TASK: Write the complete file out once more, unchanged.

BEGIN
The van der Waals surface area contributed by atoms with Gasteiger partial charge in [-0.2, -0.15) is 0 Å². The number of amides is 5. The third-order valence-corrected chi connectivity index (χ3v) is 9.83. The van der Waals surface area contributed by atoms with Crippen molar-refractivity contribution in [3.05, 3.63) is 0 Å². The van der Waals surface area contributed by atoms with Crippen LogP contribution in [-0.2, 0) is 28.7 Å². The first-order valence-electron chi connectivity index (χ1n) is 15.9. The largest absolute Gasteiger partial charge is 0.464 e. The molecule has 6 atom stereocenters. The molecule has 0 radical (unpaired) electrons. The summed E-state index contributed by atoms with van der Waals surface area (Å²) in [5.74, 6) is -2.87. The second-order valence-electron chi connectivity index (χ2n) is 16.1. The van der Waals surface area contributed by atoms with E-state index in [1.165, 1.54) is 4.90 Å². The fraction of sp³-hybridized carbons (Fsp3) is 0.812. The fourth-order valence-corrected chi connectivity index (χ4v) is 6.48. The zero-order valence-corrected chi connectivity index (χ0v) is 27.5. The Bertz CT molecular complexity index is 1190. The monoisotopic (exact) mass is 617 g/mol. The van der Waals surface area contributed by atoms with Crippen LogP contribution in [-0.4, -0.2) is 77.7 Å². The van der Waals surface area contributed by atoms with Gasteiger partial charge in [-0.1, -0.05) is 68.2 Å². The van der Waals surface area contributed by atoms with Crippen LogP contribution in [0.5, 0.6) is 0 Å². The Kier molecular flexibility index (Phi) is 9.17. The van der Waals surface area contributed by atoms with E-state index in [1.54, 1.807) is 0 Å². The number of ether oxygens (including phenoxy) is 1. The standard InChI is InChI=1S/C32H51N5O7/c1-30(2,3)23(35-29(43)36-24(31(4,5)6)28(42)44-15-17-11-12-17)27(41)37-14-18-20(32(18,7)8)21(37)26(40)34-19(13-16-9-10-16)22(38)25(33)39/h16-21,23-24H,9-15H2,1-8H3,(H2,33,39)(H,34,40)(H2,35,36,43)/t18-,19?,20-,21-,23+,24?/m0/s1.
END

The van der Waals surface area contributed by atoms with Gasteiger partial charge in [-0.2, -0.15) is 0 Å². The number of amides is 5. The third-order valence-corrected chi connectivity index (χ3v) is 9.83. The van der Waals surface area contributed by atoms with Crippen molar-refractivity contribution in [3.05, 3.63) is 0 Å². The van der Waals surface area contributed by atoms with Crippen LogP contribution in [-0.2, 0) is 28.7 Å². The first-order valence-electron chi connectivity index (χ1n) is 15.9. The largest absolute Gasteiger partial charge is 0.464 e. The molecule has 6 atom stereocenters. The molecule has 0 radical (unpaired) electrons. The summed E-state index contributed by atoms with van der Waals surface area (Å²) in [5.74, 6) is -2.87. The second-order valence-electron chi connectivity index (χ2n) is 16.1. The van der Waals surface area contributed by atoms with E-state index in [1.165, 1.54) is 4.90 Å². The fraction of sp³-hybridized carbons (Fsp3) is 0.812. The fourth-order valence-corrected chi connectivity index (χ4v) is 6.48. The zero-order valence-corrected chi connectivity index (χ0v) is 27.5. The Bertz CT molecular complexity index is 1190. The monoisotopic (exact) mass is 617 g/mol. The van der Waals surface area contributed by atoms with Crippen LogP contribution in [-0.4, -0.2) is 77.7 Å². The van der Waals surface area contributed by atoms with Gasteiger partial charge in [-0.1, -0.05) is 68.2 Å². The van der Waals surface area contributed by atoms with Crippen LogP contribution in [0.5, 0.6) is 0 Å². The Kier molecular flexibility index (Phi) is 9.17. The van der Waals surface area contributed by atoms with E-state index in [1.54, 1.807) is 0 Å². The number of ether oxygens (including phenoxy) is 1. The standard InChI is InChI=1S/C32H51N5O7/c1-30(2,3)23(35-29(43)36-24(31(4,5)6)28(42)44-15-17-11-12-17)27(41)37-14-18-20(32(18,7)8)21(37)26(40)34-19(13-16-9-10-16)22(38)25(33)39/h16-21,23-24H,9-15H2,1-8H3,(H2,33,39)(H,34,40)(H2,35,36,43)/t18-,19?,20-,21-,23+,24?/m0/s1.